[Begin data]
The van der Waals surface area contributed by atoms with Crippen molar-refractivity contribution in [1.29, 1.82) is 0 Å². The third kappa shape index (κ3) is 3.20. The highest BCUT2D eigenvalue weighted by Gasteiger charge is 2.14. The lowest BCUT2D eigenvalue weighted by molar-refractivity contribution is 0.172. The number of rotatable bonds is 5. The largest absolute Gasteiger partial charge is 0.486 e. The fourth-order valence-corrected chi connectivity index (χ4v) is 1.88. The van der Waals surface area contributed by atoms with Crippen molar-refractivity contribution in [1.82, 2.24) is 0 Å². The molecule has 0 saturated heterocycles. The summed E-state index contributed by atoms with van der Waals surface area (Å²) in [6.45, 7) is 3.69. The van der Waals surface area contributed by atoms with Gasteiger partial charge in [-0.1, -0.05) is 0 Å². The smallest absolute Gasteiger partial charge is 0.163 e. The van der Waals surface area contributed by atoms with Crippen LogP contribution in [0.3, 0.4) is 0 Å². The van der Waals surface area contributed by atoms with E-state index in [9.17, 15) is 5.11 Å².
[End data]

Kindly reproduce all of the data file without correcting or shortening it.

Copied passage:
The van der Waals surface area contributed by atoms with Crippen molar-refractivity contribution in [1.29, 1.82) is 0 Å². The third kappa shape index (κ3) is 3.20. The highest BCUT2D eigenvalue weighted by Gasteiger charge is 2.14. The lowest BCUT2D eigenvalue weighted by molar-refractivity contribution is 0.172. The number of rotatable bonds is 5. The largest absolute Gasteiger partial charge is 0.486 e. The fourth-order valence-corrected chi connectivity index (χ4v) is 1.88. The van der Waals surface area contributed by atoms with Crippen molar-refractivity contribution in [1.82, 2.24) is 0 Å². The molecule has 0 saturated heterocycles. The summed E-state index contributed by atoms with van der Waals surface area (Å²) in [6.45, 7) is 3.69. The van der Waals surface area contributed by atoms with Gasteiger partial charge in [-0.1, -0.05) is 0 Å². The smallest absolute Gasteiger partial charge is 0.163 e. The van der Waals surface area contributed by atoms with Crippen LogP contribution in [0.3, 0.4) is 0 Å². The van der Waals surface area contributed by atoms with E-state index in [9.17, 15) is 5.11 Å².